Genes for skin colour identified

This post was chosen as an Editor's Selection for ResearchBlogging.orgThere is racial variation within Homo sapiens. That’s a simple fact but its been the source of unending controversy, prejudice and human misery. The issue becomes all the more prickly when evolution is brought into the picture, with many attempting to argue several horrific racist acts had their roots in evolutionary ideas regarding the inferiority of certain groups.

Of course, attempting to justify racism with evolution is a fundamentally flawed idea. This is partly due to the fact that evolution notes no groups are objectively inferior or superior, just differently adapted. Cheetahs run fast yet we are smarter, who is truly superior?

Mostly, however, racist evolutionary arguments are flawed due to the fact that the biggest source of racial variation within humans appears to be skin colour! Not strength, intelligence or any other trait one might used to justify claims of inferiority but skin tone.

“My off-white colouring is superior!”

Skin tone varies because different groups of people have a different amount of a dark pigment called melanin. Once produced, melanin moves to the top level of skin cells where it protects their DNA from the UV radiation in sunlight. However, since sunlight is also a part of vitamin D production, too much melanin can result in a vitamin D deficiency.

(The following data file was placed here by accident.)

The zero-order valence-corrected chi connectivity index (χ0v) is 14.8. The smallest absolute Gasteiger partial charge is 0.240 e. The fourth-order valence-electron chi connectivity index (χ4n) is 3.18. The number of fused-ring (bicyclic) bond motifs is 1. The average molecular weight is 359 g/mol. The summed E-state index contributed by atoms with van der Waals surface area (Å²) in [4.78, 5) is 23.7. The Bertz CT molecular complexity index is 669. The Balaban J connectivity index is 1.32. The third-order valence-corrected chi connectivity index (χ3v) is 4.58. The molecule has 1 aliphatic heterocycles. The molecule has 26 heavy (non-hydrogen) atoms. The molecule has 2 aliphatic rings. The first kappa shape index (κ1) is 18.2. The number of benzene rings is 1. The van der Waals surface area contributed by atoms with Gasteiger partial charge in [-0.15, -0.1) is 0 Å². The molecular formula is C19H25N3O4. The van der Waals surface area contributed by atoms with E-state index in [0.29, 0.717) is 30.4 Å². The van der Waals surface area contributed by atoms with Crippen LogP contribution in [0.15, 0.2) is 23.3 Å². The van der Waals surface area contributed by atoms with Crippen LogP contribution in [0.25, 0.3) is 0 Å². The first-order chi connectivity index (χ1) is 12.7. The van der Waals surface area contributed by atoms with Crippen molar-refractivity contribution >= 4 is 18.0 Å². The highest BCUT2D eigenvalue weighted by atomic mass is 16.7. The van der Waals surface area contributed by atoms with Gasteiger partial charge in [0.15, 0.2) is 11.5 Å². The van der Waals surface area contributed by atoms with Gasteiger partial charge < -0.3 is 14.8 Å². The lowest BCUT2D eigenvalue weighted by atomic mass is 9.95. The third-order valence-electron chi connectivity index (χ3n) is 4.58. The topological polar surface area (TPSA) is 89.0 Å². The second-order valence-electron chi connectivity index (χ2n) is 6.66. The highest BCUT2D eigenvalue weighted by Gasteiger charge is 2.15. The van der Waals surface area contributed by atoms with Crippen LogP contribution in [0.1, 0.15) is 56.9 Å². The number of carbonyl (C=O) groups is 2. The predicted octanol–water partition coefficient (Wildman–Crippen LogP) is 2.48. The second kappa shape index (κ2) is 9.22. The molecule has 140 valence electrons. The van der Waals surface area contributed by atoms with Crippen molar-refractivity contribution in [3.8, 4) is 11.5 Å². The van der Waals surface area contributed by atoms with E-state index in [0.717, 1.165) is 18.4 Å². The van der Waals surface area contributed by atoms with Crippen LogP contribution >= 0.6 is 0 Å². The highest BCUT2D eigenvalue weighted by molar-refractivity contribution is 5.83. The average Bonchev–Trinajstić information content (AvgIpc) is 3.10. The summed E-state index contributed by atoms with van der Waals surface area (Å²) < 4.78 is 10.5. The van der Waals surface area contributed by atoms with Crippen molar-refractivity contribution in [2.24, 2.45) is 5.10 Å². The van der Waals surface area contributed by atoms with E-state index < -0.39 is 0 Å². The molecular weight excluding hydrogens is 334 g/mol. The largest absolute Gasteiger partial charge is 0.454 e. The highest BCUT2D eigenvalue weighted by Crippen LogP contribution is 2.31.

Thus a balance must be struck: too much melanin and you can’t make enough vitamin D, too little and you’re skin is damaged by UV radiation. As such having an appropriate skin tone is an important step in recent human evolution.

Since different parts of the world receive different amounts of sunlight, this balance changes across the globe. From this emerges a selection pressure: the less sunlight one is exposed too, the more advantageous it will be to produce less melanin. So mutations which decrease the amount of melanin production will be favoured.

Perfectly evolved for crappy weather.

But what are these mutations? One would expect them to be positively selected (since they’re conferring an advantage). They should also be correlated with the skin tone we’re examining since they’re responsible for the skin tone we’re examining.

Previous research had identified mutations in SLC24A5 and SLC45A2 (genes involved in the transport of melanin from where it is produced to the epidermis) which drastically reduces the amount of melanin that reaches the top level of skin cells, resulting in paler colouring. Further, they have been positively selected for in Europeans and is correlated with their lighter skin tone, providing further evidence they are the genes we’re looking for.

Jedi mind tricks don’t work on science!

Of course, European white isn’t the only skin colour variant in existence. So recent research has attempted to find the mutations which led to another tone – Indigenous American.

There are about 70 or so potential genes responsible for this colouring so the scientists first sought to eliminate those which couldn’t be responsible. So they ran a variety of statistical tests to find out which genes weren’t being positively selected for since, as you should remember, the responsible genes should be.